“21 APRIL 2021”

BY: JAMES F. O’NEIL

HRH Elizabeth Queen of England will “turn” 95 years old on 21 April, this year–coming up soon.

April 21, 2021

Mr. James Francis O’Neil, BA, MA, will “turn” 80 years old–still fifteen years younger than the Queen.

BABY JIMMY

. . .

“A man is sane morally at 30, rich mentally at 40, wise spiritually at 50–or never.”–Sir William Osler (1849–1919) [Quoted in Forbes Magazine, June 1961]

. . .

Is any one birthday more important than another?  Is any one particular birthday more significant than another? 

Certain days of our lives, calendar days, occurring but annually, come to be celebrated (or not celebrated, or tried-to-be-forgotten): our BIRTH-DAY, anniversary of our birth.  For some, it is important not to forget, not to be forgotten, as in Thornton Wilder’s play Our Town, Emily Webb’s twelfth birthday.  Was that birthday important or significant?  (Is there a significant difference?)

In a lifetime, certain calendar birth anniversary days (beginning with #1, the 1st, the First) are regarded more highly and celebrated–by others and by the “celebrant.”

21–I could not wait until I turned twenty-one, to have my first legal alcoholic–spirits drink.  Oh, I had drinks years before that special “21st,” but not legally in Illinois.  So, there I was, in the club car of the Illinois Central RR, April 1962, returning to classes after the Spring-Easter Break.

My Uncle Bill had taught me the best about cigars (“That’s what I do: I smoke cigars.  And I know things.”)  and was teaching me about single malts and sour mash.  He made good Manhattans.  “I’ll have a Manhattan,” I told the railroad waiter, nonchalantly.  (I was not about to venture “a Rob Roy, please.”)  “I need some proof of age,” he retorted.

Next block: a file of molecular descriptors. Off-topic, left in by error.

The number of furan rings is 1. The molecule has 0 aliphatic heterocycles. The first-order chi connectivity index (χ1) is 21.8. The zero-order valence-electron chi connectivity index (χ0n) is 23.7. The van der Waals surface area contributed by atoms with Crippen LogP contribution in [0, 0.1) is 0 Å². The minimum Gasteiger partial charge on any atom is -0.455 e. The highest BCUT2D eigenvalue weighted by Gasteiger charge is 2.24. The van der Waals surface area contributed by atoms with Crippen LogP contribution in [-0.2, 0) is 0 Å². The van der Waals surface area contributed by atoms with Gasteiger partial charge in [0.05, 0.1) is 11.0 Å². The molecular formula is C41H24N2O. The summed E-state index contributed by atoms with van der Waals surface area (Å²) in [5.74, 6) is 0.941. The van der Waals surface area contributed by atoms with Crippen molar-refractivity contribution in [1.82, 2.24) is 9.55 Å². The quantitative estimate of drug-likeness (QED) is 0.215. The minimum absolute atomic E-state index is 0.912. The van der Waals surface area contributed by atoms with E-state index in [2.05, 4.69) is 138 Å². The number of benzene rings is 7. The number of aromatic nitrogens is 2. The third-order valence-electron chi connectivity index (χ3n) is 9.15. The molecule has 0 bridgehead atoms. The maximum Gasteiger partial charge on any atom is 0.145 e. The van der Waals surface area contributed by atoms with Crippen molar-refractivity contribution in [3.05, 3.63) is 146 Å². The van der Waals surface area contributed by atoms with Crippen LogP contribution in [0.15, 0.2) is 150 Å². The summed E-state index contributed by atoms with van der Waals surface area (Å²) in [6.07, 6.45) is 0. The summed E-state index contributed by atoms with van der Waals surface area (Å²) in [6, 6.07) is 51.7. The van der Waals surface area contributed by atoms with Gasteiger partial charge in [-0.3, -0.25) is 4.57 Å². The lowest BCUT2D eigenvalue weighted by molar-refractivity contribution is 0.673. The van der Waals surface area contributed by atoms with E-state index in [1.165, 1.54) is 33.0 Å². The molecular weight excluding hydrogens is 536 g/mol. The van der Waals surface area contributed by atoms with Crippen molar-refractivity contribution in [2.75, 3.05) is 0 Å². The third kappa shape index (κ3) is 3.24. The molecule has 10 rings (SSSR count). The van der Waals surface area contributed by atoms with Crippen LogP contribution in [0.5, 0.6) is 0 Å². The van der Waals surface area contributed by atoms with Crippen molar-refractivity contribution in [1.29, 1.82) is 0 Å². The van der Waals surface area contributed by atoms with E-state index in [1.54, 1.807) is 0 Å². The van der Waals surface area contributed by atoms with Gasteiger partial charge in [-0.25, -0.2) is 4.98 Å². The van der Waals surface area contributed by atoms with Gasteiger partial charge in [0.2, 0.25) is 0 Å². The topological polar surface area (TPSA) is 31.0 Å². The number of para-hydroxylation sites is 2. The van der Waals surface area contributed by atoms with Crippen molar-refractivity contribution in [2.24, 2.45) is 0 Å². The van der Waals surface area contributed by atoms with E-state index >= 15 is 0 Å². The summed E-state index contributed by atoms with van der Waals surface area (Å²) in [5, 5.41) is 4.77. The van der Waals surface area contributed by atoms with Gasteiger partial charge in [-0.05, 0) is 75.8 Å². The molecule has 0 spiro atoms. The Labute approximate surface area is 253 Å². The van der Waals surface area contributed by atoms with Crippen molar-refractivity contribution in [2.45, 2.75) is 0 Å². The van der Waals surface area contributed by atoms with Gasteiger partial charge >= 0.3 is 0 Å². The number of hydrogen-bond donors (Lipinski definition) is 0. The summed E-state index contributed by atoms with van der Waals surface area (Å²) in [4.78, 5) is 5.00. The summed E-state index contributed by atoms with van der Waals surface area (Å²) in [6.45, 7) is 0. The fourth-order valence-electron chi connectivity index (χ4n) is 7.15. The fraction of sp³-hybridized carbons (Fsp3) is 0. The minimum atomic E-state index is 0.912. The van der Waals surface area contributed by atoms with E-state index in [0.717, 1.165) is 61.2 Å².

Oh, I had that birthday gift, how important that April date was on my driver’s license (gotten on another important birthday in April, #16)) 1962 minus 1941 equals: BINGO: 21!)  What power!  What meaning!  What significance!   A date to be remembered–for life!

65–I skipped over a few years to here.  I don’t need to retell about “The Big 4-0” or “Half Century” (really?).  I did have a wonderful 60th Surprise Party that genuinely surprised me.  Family and friends, great foods, and a well-decorated cake, in the shape and design of an airport runway.  (I am an avid aircraft-lover.)  That birthday had special significance for me.  It was special.  (Hallmark says 60 is diamonds; I received none.)

So, the years 1–ONE–FIRST to 65 brought me surprise birth anniversaries, parties, gifts, and memoriesofatime, but not, of course, gifts in the Hallmark “official” list for anniversaries.  (Those are mostly for weddings, especially 5/wood; 10/tin/; 15/crystal/; 19/jade; and 25/silver/, 50/gold/, and 75/diamond.)

Then came the BIGGIE, the real BIGGIE: 65 . . . and important significant MEDICARE.  What can I say now?  Incredible!  I cannot believe I have partaken of that great social program . . . for fifteen (15) years!

Where has the time gone?  Who knows where the time has gone?

* * *

Her: “Thank you, Mr. O’Neil, Professor O’Neil, for your time–which is so important to you–and your willingness to talk about your 80th Birthday.  How do you feel as you approach that 80th April Day?”

Me: “Growing old isn’t easy.  But I do not regret growing older.  ‘It’s a privilege denied to many.’”

Her: “Have you learned anything special in the recent past, say five or ten years, which prepared you for this time?” 

Me: “Lifting.  I used to lift, unload box cars when I was twenty-two.  It is harder now to lift a 20-pound bag of mulch.  I am aware of not being able to go fast, but I have clocks in every room, I am so aware of time.  More time needed to plan for activities.  And, yes, being forgetful: Being in a room and wondering, ‘Why did I come into here?  Oh, yes.’”